Format( ) is one interesting mathematical function, which transforms numbers into text. Format( ) is interesting because the text it creates can be formatted in several different ways, which allows you to control exactly how your numbers are presented.
To understand the difference, think back to the expression you used earlier for discounting product prices:
SalePrice: [Price] * 0.95
Even if the Price field has the Currency data type, the calculated values in the SalePrice field appear as ordinary numbers (without the currency sign, thousands separator, and so on). So you see 43.2 when you might prefer $43.20.
You can remedy this problem by using the Format( ) function to apply a currency format:
SalePrice: Format([Price] / 0.95, "Currency")
Now the calculated values include the currency sign. Even better, since currencies are displayed with just two decimal places, you no longer need to clean up fractional values with the Round( ) function.
The trick to using the Format( ) function is knowing what text to supply for the second argument in order to get the result you want. Table-2 spells out your options.Table-2. Formatting Options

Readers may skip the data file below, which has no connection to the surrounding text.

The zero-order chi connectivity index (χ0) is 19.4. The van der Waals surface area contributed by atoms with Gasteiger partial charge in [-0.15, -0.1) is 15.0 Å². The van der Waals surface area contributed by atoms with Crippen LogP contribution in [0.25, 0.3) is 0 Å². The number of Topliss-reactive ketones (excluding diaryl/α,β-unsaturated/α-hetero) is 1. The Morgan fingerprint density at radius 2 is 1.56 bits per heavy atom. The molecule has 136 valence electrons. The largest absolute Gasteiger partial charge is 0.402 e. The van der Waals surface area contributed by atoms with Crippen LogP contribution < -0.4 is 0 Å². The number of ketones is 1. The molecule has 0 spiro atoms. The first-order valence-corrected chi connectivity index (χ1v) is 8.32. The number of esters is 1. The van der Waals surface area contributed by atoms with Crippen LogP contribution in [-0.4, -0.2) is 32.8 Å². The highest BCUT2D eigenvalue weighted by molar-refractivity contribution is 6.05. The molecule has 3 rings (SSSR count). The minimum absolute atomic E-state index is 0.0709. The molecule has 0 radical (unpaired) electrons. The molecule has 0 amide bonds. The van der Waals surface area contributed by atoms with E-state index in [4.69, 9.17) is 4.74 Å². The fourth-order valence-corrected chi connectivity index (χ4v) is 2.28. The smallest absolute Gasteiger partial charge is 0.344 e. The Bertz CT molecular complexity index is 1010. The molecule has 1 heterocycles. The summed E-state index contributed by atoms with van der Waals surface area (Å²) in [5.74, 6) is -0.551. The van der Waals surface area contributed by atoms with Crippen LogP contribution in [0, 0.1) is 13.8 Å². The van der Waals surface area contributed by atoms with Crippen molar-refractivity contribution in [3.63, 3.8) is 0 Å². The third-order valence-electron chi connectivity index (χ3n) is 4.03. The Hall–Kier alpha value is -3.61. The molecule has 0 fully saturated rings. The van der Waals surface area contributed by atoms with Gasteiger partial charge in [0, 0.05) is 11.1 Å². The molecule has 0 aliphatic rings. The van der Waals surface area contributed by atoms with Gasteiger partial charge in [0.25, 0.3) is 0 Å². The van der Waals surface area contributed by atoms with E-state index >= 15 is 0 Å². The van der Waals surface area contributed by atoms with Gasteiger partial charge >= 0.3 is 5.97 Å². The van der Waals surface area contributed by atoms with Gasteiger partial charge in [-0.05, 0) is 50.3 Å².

|Currency||Displays a number with two decimal places, thousand separators, and the currency sign.||$1,433.20|
|Fixed||Displays a number with two decimal places.||1433.20|
|Standard||Displays a number with two decimal places and the thousands separator.||1,433.20|
|Percent||Displays a percent value (a number multiplied by 100 with a percent sign). Displays two digits to the right of the decimal place.||143320.00%|
|Scientific||Displays a number in scientific notation, with two decimal places.||1.43E+03|
|Yes/No||Displays No if the number's 0 and Yes if the number's anything else. You can also use the similar format types True/False and On/Off.||Yes|
Advanced Number Formats
True perfectionists won't be happy with the format options in Table-2. Instead, they'll want complete control over the number of decimal places. One option is to use the FormatCurrency( ), FormatPercent( ), and FormatNumber( ) functions (depending on whether you want the resulting text to use currency format, percent format, or be displayed as an ordinary number). When using these functions, you pass the value that you want to format as the first argument, and the number of decimal places you want to keep in the second argument.
For even more control, you can define a custom number format that spells out exactly what you want, and use that with the Format( ) function. You won't learn about custom number formats, but you can get more information on this feature in Excel 2007: The Missing Manual, or in Access Help.